Emily May

March 24, 2019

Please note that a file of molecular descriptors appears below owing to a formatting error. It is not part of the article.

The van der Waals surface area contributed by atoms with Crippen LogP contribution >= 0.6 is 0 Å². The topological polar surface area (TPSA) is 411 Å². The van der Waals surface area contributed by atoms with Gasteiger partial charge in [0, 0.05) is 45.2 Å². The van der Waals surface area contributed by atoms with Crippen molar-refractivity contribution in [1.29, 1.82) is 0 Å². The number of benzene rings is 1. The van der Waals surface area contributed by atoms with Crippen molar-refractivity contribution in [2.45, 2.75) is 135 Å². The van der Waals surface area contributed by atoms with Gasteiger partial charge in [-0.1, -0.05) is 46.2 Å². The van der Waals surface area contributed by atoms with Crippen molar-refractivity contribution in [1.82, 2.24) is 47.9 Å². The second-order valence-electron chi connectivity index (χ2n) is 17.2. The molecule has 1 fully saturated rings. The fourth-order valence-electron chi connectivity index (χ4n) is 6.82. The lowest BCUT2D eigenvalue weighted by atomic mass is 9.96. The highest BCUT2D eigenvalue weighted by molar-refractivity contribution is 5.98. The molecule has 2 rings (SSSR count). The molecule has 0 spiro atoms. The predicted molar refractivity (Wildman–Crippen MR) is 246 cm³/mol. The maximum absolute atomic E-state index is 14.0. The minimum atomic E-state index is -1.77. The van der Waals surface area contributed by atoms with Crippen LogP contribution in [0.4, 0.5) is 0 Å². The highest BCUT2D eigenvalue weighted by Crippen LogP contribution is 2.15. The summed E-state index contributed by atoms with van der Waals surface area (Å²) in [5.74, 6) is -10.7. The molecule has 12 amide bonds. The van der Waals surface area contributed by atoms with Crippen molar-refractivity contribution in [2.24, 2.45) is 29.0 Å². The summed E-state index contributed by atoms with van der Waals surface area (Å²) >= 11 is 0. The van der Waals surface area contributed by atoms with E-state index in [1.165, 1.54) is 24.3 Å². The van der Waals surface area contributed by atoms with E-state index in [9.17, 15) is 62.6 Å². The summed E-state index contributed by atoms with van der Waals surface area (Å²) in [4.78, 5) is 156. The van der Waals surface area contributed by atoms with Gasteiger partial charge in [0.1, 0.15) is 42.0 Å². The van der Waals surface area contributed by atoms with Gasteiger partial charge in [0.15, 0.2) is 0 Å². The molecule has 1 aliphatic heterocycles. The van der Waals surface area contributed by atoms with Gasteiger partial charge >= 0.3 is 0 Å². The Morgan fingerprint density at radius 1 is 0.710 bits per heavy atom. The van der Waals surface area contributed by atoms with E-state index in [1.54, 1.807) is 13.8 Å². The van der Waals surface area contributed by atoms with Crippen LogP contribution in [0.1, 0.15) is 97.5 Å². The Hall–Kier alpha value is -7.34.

It was a warm, sunny day in Montenegro and I was about to set out on a boat trip. I felt certain that a combination of sightseeing and the people I was with would keep me from having much time to read, but I packed a book anyway just in case there was time for a chapter or two in between stops. A Thousand Splendid Suns happened to be that book. And at the end of the day, when I staggered off that boat, blinking at my sudden exposure to reality, it wasn't because I'd been mesmerised by the stunning architecture and history lessons, no, it was because Hosseini stomped all over my heart. I'm not even sure how I found enough hours in the day to take a boat trip around Montenegro and read this entire novel, but somehow I finished this in the few hours I had... simply because I had to.My initial reaction was a furious, teary promise to myself that I would have to give this book five stars - I think it's impossible for the mind to win a battle with the heart in that level of heat, especially when you're used to English weather. But afterwards, I managed to reclaim some of my sense and sanity, which is when I finally began to acknowledge this book's limitations. For one thing, I think it's extremely generous to place this book in the "literary fiction" category. I am certainly no book snob (give me a delicious page-turner over some pretentious waffle any day) but I find myself comparing A Thousand Splendid Suns to another book about a country and culture I was only vaguely familiar with - The Poisonwood Bible - a book which I also read on my trip. The latter is a far more complex, ambitious work that brings something which, to me, felt entirely fresh and original. Hosseini's story, on the other hand, is not groundbreaking and I recognise many of the scenes and characters from other books.What it is, however, is incredibly emotional, sad, uplifting, infuriating and memorable. It's lessons on the history of Afghanistan and the rise of the Taliban might be basic but they are nothing if not compelling. I came away feeling like I learned something. What I did learn was truly horrifying, it painted details into the very vague images I already had in my mind that I had gotten from various British newspapers. But I also really liked the affection for his birth country that shines through Hosseini's story; his faith in the ultimate goodness of these people who witnessed society and order crumbling around them.The ultimate tragedy of this story, for me, is how everything could have been very different for Mariam and Laila if people had just acted a little faster, stopped worrying about their pride a little earlier, and trusted a little more. I really liked the range of emotions both women experienced and they way the author showed this. I know some readers thought it was wrong for Mariam to be jealous of Laila at first, but I actually really liked the complexity. Rasheed may be a bastard but he was the only thing in the world that she had at that point, and on some level it made sense to me that she would want to claim him for herself.While I believe Mariam and Laila experienced complex emotions and were well-developed, Rasheed did not get the same treatment - a fact which I'm torn about. On the one hand, I think Rasheed would have been a better character if he'd been developed beyond him being the most villainous villain in all villaindom. On the other hand, I think Rasheed's evil personality offers an important distinction between him and Jalil (and the other men), one which is needed in a book that looks at the cruelties women suffer at the hands of men. The difference between Rasheed and Jalil is important. The latter is a man who acts badly because his behaviour is shaped by the society he lives in. Rasheed, on the other hand, is a mean and violent brute who completely abuses the power handed to him as a man in this society. These differences between Rasheed, Jalil and the other men (Tariq, Laila's dad, etc.) show there is not one type of man in this society, that wife-beating is not simply a part of the culture, that even in a patriarchal society you can choose what type of man you want to be.I admit this is far from a perfect book, but it is a good book. It's a book that seems to swallow you whole but spit you back out in pieces. And, just to mention, I keep intending to read The Kite Runner again because I think studying it at school ruined it for me, but so far, I much prefer A Thousand Splendid Suns.